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The Student News Site of Texas A&M University - College Station

The Battalion

The Student News Site of Texas A&M University - College Station

The Battalion

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June 16, 2024

Brock’s final goodbye

The+Aggies+took+a+moment+before+the+first+pitch+to+honor+Sam+Houstons+head+coach+Bob+Brock+for+all+he+has+done+for+the+sport.
Photo by Photos by Madeline Ramos

The Aggies took a moment before the first pitch to honor Sam Houston’s head coach Bob Brock for all he has done for the sport.

When No. 7 Texas A&M softball played Sam Houston State on Wednesday night for a midweek doubleheader, a familiar face on the opposing side would say his last goodbyes to A&M.
Bob Brock, former A&M and current SHSU head coach, made his last trip to Aggieland after he announced his retirement from coaching earlier this month.
“I really want to thank Sam Houston for giving me this opportunity to come back to my alma mater and coach the game I truly love,” Brock said to gobearkats.com. “This sport and this school have always been very special to me and it is an honor I have to opportunity to end my coaching career here.”
In his time at A&M, Brock had a 688-255 win-loss record in 16 years as the Aggies head coach and was the mastermind behind the Aggies success in the mid-to-late 80’s. Leading A&M to eight Women’s College World Series appearances and three national championships: two NCAA and one from the Association for Intercollegiate Athletics for Women.
“We were just the team to beat in the 80’s,” Brock said. “I don’t want to brag about it or be conceded, but we really set that tone, we kept it going and A&M has just kept right on rolling. When you win a national championship, you’re never going to forget that. It was unbelievable time during the 80’s.”
In 1996, Brock decided to pass the torch to current A&M head coach Jo Evans to join the coaching staff with a team in the Women’s Professional Fastpitch League in Tampa Bay before returning to college athletics in 1999 as an assistant coach for Tennessee.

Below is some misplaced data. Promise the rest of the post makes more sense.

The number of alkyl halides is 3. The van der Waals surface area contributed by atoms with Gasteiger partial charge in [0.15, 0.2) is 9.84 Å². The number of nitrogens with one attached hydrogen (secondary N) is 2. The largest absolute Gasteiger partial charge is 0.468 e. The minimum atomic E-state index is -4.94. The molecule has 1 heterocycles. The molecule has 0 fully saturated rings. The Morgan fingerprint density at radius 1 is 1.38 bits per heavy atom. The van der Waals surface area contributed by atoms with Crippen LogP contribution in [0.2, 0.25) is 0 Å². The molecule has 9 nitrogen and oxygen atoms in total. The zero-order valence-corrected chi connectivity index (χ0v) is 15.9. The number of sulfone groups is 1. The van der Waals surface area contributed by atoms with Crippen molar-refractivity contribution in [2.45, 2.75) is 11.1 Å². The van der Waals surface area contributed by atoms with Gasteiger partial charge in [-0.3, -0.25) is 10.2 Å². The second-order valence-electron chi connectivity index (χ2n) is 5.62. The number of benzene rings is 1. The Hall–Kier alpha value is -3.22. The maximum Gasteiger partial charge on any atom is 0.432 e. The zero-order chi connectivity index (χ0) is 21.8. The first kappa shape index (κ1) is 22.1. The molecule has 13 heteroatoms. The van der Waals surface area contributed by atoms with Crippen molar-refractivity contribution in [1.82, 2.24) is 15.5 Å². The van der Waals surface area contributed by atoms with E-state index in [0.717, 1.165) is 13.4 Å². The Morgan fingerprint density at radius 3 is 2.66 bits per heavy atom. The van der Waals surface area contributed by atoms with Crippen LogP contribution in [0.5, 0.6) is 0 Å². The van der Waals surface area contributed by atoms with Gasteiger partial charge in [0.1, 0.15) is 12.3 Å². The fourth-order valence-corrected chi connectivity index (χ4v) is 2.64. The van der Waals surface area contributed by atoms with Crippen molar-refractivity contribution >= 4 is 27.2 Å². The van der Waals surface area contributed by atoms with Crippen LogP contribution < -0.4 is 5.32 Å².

After three years with the Vols, Brock decided to come back to Texas and take the head coaching position for his alma mater, SHSU, and has been there since 2002. Brock has faced the Aggies every year since 2006 — which is as far as the A&M athletics website goes. In that time frame, Brock never defeated A&M.
However, Brock said despite the struggles on the field, his trips to Aggieland have remained some of his favorites throughout the years.
“Every time I come here to visit A&M, it’s wonderful,” Brock said. “It’s hard for me to believe that for 17 years I’ve still been able to come over here to A&M [as a coach at Sam Houston] and enjoyed every bit of it.”
Brock sits as the ninth most winningest active coach in college softball, with almost 1100 wins, behind Donna Papa of North Carolina and ahead of Evans. As his successor, Evans said it has been an honor to follow in his footsteps and maintain the level of excellence he instilled more than 30 years ago.
“It felt good to be able to acknowledge him and recognize all that he did when he was at A&M,” Evans said. “It doesn’t go unnoticed. What’s important to me is that he understands I know what legacy is all about, and he left a great legacy here and the players that he recruited did. I’m just fortunate to be the one who’s here coaching this ball club, so it was nice to be able to tip our hat to him and for our kids to recognize this is Bob Brock. He was here coaching, and those championship trophies in there; he had a lot to do with that. It was great to have him here.”
Senior pitcher Trinity Harrington, who was born the year Brock coached his final season at A&M, said being able to be a part of his final game at A&M knowing what he has done for Aggie softball was something she was thankful to be a part of.
“His team is very well disciplined, and it probably transferred from his coaching style here at A&M over to Sam Houston,” Harrington said. “We wanted to honor him tonight and give him one last taste of being an Aggie playing field. He left a legacy. We talk so high about leaving a legacy. He being able to come back and seeing that work [that he put in] — keeping the traditions alive, playing with such poise and compassion when we play a sport — that’s something, I think that we were able to give to him tonight.”
Brock said he looks forward to the rest of Sam Houston State’s season. Although Brock said he doesn’t know what he will do after he officially retires, he knows that it will have something to do with softball.

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